The following chart provides a visual depiction of Tech's lineup during the 1915 season with games started at the position reflected in parenthesis. The chart mimics the offense after the jump shift has taken place.

LE
A. W. Goree (6)
Si Bell (1)
H. R. Dunwoody (0)
Ray (0)
LT LG C RG RT
Si Bell (3) Bully Reynolds (6) Pup Phillips (7) Bob Lang (7) Walker Carpenter (5)
Hugh Mauck (2) Jim Preas (1) Pug Bryant (0) Hip West (0) Julian Barnwell (2)
Canty Alexander (1) Brandes (0)
F. G. Duncan (1)
RE
Jim Senter (7)
Shorty Guill (0)
Pete Beard (0)
 
QB
Froggie Morrison (6)
Talley Johnston (1)
RHB
Wooch Fielder (7)
Everett Strupper (0)
Al Hill (0)
FB
Tommy Spence (7)
R. G. Glover (0)
LHB
Talley Johnston (5)
W. J. Mathias (2)
Gardner (0)

Notes[edit]

  1. ^ He returned to Tech as an assistant coach in 1933 after serving in World War I and a sixteen-year hiatus from college football.[2]

References[edit]

  1. ^ a b c "Georgia Tech Claims S.I.A.A. Championship". The Tennessean. November 26, 1915. p. 8. Retrieved March 27, 2016 – via Newspapers.com.  open access publication – free to read
  2. ^ closed access publication – behind paywall "Froggy Morrison Slated To Return Tech; Bulldogs Driven". Atlanta Journal-Constitution. September 10, 1933. Retrieved June 8, 2008. 
  3. ^ "'Froggy' Started March of Great Quarterbacks", Atlanta Journal-Constitution, pp. 3B, September 10, 1933 
  4. ^ "Everett Strupper, Tech Immortal, Passes Suddenly". Georgia Tech Alumni Magazine. 28 (4). 1950. 
  5. ^ "Ex-Tech Great Dies Suddenly: Everett Strupper, Member of Unbeaten Teams, Passes in Atlanta". The Anniston Star (AP wire story). 1950-02-05. 
  6. ^ a b John Heisman (1923-11-09). "Heisman Tells Inside Story of Strupper's Play". Atlanta Constitution. 
  7. ^ "1915 Georgia Tech Yellow Jackets Schedule and Results". 
  8. ^ "Georgia Techs Down Mercer". Greensboro Daily News. October 3, 1915. p. 6. Retrieved April 27, 2016 – via Newspapers.com.  open access publication – free to read
  9. ^ "Davidson Makes Techs Go Some". The Charlotte Observer. October 10, 1915. p. 11. Retrieved March 27, 2015 – via Newspapers.com.  open access publication – free to read
  10. ^ a b c d "Outplaying Georgia Tech For Three Quarters Lapsed In the Third, The Yellow Jackets Winning". The Charlotte News. October 10, 1915. p. 11. Retrieved March 27, 2016 – via Newspapers.com.  open access publication – free to read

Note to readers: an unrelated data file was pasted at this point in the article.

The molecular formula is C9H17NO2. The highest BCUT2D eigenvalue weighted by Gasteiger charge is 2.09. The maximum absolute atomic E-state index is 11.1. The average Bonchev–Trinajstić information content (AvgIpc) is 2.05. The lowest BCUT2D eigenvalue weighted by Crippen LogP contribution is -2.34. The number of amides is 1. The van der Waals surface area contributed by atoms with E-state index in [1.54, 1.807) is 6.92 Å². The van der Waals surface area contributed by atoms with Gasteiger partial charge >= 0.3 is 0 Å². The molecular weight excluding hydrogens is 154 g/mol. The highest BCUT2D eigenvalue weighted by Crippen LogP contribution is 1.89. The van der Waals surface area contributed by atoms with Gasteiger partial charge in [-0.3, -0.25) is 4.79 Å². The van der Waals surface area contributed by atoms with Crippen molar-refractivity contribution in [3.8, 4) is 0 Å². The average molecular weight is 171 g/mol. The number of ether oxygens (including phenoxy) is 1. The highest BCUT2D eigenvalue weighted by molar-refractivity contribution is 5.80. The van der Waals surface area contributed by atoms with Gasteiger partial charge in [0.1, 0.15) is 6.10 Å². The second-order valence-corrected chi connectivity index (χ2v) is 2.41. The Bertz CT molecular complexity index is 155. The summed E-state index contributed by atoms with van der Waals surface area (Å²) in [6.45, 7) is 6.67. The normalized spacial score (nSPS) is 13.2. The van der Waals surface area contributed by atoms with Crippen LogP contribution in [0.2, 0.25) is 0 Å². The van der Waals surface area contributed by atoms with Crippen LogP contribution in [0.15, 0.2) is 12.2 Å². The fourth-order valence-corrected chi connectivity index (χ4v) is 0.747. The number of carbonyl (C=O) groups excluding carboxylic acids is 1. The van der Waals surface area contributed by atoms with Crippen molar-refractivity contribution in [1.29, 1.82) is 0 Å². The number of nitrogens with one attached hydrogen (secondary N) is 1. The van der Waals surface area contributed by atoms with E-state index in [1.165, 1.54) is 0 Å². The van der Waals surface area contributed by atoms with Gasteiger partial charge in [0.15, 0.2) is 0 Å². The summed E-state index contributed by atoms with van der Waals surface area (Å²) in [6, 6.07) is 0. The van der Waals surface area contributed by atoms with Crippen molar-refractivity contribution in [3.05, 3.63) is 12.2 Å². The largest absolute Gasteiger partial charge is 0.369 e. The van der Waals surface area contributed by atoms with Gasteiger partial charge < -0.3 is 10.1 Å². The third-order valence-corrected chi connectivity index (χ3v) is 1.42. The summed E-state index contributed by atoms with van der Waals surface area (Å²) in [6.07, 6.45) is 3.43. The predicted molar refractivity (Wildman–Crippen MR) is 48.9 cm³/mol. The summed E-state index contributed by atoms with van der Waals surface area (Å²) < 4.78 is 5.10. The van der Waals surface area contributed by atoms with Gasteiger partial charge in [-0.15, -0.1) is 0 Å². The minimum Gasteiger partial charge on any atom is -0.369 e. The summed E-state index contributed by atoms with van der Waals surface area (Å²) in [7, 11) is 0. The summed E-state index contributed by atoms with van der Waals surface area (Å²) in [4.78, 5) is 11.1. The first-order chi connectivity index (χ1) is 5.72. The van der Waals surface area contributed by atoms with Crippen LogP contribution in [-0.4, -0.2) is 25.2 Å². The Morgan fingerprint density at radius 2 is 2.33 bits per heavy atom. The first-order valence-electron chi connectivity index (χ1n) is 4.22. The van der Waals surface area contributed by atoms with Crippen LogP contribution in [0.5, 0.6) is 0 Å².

11. ^ a b c d e f g h i "Possessing No Offense and a Weak Defense, Carolina Proved Easy For The Jackets". Charlotte News. October 31, 1915. p. 12. Retrieved April 27, 2016.  open access publication – free to read
  12. ^ a b c Dick Jemison (October 17, 1915). "Yellow Jackets Win In A Romp". The Atlanta Constitution. p. 3. Retrieved March 27, 2016 – via Newspapers.com.  open access publication – free to read
  13. ^ Vincent, Herb (2008). LSU Football Vault: The History of the Fighting Tigers. Whitman Publishing, LLC. p. 27. ISBN 0794824285. 
  14. ^ a b c "Jackets Win Over Louisiana 36 to 7; Strupper Injured". Atlanta Constitution. October 24, 1915. p. 3. Retrieved May 4, 2016 – via Newspapers.com.  open access publication – free to read
  15. ^ "Georgia Tech Beats Louisiana". Waco Morning News. October 24, 1915. p. 13. Retrieved May 4, 2016 – via Newspapers.com.  open access publication – free to read
  16. ^ "Georgia Techs Walloped Tigers of Louisiana". The Charlotte News. October 24, 1915. p. 10. Retrieved May 4, 2016 – via Newspapers.com.  open access publication – free to read
  17. ^ a b c "Tech Team Wins Fiercely Fought Game". Atlanta Constitution. November 7, 1915. p. 5. Retrieved May 4, 2016 – via Newspapers.com.  open access publication – free to read
  18. ^ http://grfx.cstv.com/schools/alab/graphics/docs/15-m-footbl-recap.pdf
  19. ^ a b c d "Tech Outplayed By Georgia Is Held To Scoreless Tie". The Tennessean. November 14, 1915. p. 33. Retrieved May 4, 2016 – via Newspapers.com.  open access publication – free to read
  20. ^ Alabama vs. Tulane (PDF). November 6, 1937. pp. 5; 11. 
  21. ^ a b c d Dick Jemison (November 26, 1915). "Yellow Jackets Earn Tie To Football Championship By Defeating Plainsmen". Atlanta Constitution. p. 9. Retrieved March 2, 2016 – via Newspapers.com.  open access publication – free to read
  22. ^ Blue Print, 1916
  23. ^ "A Lip-Reading Football Star". The Volta Review. Volta Bureau: 102–105. 1925. 
  24. ^ Traughber 2011, p. 61
  25. ^ Dick Jemison (December 5, 1915). "Talley Johnston Named Captain 1916 Jackets; Carpenter Is Alternate". The Atlanta Constitution. p. 3. Retrieved June 28, 2015 – via Newspapers.com.  open access publication – free to read
  26. ^ Dick Jemison (November 30, 1915). "Composite All-Southern Of Ten Of The Dopesters". Atlanta Constitution. p. 10. Retrieved March 5, 2015 – via Newspapers.com.  open access publication – free to read

Bibliography[edit]

  • Traughber, Bill (2011). Vanderbilt Football: Tales of Commodore Gridiron History. The History Press. ISBN 978-1-60949-423-0.